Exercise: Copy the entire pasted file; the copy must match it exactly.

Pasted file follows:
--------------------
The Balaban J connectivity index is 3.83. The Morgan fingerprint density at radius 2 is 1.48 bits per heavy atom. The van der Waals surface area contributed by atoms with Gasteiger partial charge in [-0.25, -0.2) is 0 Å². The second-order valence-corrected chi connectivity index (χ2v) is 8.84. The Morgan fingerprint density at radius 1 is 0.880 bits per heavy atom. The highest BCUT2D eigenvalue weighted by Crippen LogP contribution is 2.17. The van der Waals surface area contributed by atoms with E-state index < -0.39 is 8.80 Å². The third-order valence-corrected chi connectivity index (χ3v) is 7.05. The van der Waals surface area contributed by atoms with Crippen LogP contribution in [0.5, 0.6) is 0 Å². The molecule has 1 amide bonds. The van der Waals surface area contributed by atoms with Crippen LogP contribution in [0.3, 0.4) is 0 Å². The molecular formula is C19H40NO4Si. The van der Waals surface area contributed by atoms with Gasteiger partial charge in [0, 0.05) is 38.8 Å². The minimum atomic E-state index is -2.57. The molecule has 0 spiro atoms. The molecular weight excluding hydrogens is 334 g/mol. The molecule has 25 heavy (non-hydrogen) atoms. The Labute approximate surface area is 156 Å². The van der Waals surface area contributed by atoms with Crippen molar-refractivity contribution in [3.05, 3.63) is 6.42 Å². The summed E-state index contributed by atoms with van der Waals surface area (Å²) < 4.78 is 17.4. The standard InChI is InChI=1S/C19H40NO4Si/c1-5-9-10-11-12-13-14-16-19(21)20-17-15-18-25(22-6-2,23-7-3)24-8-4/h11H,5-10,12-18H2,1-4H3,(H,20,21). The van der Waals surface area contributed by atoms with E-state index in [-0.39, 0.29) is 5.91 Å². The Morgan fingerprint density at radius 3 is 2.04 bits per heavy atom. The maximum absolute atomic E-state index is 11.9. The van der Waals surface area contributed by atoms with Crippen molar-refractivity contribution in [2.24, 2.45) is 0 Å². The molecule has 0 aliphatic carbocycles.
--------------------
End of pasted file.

The Balaban J connectivity index is 3.83. The Morgan fingerprint density at radius 2 is 1.48 bits per heavy atom. The van der Waals surface area contributed by atoms with Gasteiger partial charge in [-0.25, -0.2) is 0 Å². The second-order valence-corrected chi connectivity index (χ2v) is 8.84. The Morgan fingerprint density at radius 1 is 0.880 bits per heavy atom. The highest BCUT2D eigenvalue weighted by Crippen LogP contribution is 2.17. The van der Waals surface area contributed by atoms with E-state index < -0.39 is 8.80 Å². The third-order valence-corrected chi connectivity index (χ3v) is 7.05. The van der Waals surface area contributed by atoms with Crippen LogP contribution in [0.5, 0.6) is 0 Å². The molecule has 1 amide bonds. The van der Waals surface area contributed by atoms with Crippen LogP contribution in [0.3, 0.4) is 0 Å². The molecular formula is C19H40NO4Si. The van der Waals surface area contributed by atoms with Gasteiger partial charge in [0, 0.05) is 38.8 Å². The minimum atomic E-state index is -2.57. The molecule has 0 spiro atoms. The molecular weight excluding hydrogens is 334 g/mol. The molecule has 25 heavy (non-hydrogen) atoms. The Labute approximate surface area is 156 Å². The van der Waals surface area contributed by atoms with Crippen molar-refractivity contribution in [3.05, 3.63) is 6.42 Å². The summed E-state index contributed by atoms with van der Waals surface area (Å²) < 4.78 is 17.4. The standard InChI is InChI=1S/C19H40NO4Si/c1-5-9-10-11-12-13-14-16-19(21)20-17-15-18-25(22-6-2,23-7-3)24-8-4/h11H,5-10,12-18H2,1-4H3,(H,20,21). The van der Waals surface area contributed by atoms with E-state index in [-0.39, 0.29) is 5.91 Å². The Morgan fingerprint density at radius 3 is 2.04 bits per heavy atom. The maximum absolute atomic E-state index is 11.9. The van der Waals surface area contributed by atoms with Crippen molar-refractivity contribution in [2.24, 2.45) is 0 Å². The molecule has 0 aliphatic carbocycles.